Something to keep an eye on in 2014: Stockton’s Climate Action Plan, a new draft of which was released in October.
The 516-page plan aims to reduce Stockton’s carbon footprint from 2.4 million metric tons of carbon dioxide equivalent to 2.1 tons by the year 2020. (With no plan in place, that footprint would increase from 2.4 million to an estimated 2.6 million, the plan says).
This process is required as part of the city’s settlement with the Sierra Club in 2008 over Stockton’s growth-inducing general plan. The City Council doesn’t have to approve the climate plan, but it must at least consider it, which could happen toward the latter half of next year.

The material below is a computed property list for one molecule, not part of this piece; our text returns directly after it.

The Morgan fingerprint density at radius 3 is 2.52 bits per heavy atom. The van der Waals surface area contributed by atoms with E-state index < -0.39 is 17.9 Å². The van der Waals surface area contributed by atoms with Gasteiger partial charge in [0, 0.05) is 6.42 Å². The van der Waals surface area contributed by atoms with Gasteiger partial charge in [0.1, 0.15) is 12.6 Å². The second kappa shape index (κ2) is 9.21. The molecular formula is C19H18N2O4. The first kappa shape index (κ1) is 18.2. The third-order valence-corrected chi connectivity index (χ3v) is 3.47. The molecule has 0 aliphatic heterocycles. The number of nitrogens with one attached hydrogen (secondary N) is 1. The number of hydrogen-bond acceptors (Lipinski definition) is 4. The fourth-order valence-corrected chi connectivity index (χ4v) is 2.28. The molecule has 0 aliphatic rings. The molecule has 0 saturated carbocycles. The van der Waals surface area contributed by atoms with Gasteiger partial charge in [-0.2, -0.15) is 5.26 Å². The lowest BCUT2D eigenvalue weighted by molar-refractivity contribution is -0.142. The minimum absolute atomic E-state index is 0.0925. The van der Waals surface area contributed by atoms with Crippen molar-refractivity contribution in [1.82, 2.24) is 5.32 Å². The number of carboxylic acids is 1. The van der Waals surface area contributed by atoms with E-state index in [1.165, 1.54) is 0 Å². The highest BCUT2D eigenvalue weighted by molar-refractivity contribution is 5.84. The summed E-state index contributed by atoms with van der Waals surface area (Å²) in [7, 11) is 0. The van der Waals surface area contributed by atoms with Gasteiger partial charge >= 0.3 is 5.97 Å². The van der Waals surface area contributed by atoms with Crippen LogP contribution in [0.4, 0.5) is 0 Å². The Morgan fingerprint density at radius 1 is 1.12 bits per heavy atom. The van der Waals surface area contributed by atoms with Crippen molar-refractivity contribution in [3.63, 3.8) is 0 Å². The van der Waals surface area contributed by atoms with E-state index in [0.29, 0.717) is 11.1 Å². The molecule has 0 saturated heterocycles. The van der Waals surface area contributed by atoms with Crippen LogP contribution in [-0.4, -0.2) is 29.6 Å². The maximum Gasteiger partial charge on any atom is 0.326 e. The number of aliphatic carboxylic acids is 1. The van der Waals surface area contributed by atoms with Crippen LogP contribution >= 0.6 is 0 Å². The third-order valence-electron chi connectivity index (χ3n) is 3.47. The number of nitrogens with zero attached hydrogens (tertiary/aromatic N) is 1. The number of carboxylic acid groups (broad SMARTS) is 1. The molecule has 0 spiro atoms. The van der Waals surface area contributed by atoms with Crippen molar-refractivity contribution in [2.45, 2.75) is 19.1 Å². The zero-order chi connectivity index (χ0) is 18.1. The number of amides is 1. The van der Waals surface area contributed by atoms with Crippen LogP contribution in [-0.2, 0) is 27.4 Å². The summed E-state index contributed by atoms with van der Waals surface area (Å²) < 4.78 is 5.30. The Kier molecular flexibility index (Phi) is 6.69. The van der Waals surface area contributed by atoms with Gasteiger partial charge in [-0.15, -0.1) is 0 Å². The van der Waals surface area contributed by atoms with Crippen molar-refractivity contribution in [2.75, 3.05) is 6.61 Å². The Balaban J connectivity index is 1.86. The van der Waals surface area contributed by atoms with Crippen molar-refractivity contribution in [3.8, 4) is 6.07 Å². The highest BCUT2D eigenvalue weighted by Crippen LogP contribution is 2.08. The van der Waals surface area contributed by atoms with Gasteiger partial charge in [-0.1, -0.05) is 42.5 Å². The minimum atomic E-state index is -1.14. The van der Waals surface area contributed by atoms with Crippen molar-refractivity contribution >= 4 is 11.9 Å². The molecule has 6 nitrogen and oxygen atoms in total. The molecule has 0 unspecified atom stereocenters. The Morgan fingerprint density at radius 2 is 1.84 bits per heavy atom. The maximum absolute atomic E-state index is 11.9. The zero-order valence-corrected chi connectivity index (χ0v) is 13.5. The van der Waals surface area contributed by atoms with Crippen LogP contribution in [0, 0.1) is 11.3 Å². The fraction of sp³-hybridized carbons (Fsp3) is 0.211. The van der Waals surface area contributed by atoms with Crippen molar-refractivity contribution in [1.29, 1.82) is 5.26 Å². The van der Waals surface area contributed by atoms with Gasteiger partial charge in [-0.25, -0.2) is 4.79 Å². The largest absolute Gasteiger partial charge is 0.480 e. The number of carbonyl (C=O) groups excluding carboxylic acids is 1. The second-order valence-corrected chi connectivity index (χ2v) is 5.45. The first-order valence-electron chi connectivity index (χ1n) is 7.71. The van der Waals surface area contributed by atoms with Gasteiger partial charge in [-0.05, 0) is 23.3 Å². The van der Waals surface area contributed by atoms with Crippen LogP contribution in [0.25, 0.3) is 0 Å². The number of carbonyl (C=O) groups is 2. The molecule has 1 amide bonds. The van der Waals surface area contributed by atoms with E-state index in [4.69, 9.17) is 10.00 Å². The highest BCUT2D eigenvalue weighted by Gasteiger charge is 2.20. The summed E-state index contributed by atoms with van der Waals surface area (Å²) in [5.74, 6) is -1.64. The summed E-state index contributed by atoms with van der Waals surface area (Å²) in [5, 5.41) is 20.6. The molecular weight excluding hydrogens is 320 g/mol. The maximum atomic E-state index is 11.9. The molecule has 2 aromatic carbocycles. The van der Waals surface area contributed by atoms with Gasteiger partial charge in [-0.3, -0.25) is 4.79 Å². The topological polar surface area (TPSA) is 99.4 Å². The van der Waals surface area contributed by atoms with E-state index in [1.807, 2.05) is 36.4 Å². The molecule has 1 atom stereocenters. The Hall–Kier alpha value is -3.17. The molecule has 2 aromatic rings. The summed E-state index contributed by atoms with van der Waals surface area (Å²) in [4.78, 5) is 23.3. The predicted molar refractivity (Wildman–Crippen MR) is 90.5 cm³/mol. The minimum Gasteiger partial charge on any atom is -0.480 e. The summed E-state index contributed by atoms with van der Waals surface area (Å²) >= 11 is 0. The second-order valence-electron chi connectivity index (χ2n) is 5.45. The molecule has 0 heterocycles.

The cost? $28.5 million upfront, mostly in new bike lanes, street improvements and outdoor lighting.
David Stagnaro, the city’s planning manager, told a joint meeting of the Planning Commission and the Climate Action Plan Advisory Commission last week that a net savings in energy use would offset the initial cost (though, with a projected annual savings of $151,000, it seems that could take many years.)
And, he added, outside funding for these kinds of projects has been available in the past and may be in the future, too.
“Is there a guarantee of that? Absolutely not,” he said.
Stagnaro said that the plan would be implemented only to the extent that money is available to pay for it.
“You can pass any plan, but without the money to do these things it’ll be partially (implemented) or not implemented at all,” he said.
Public meetings to discuss the issue will be scheduled early next year. Check out this PowerPoint with helpful background information.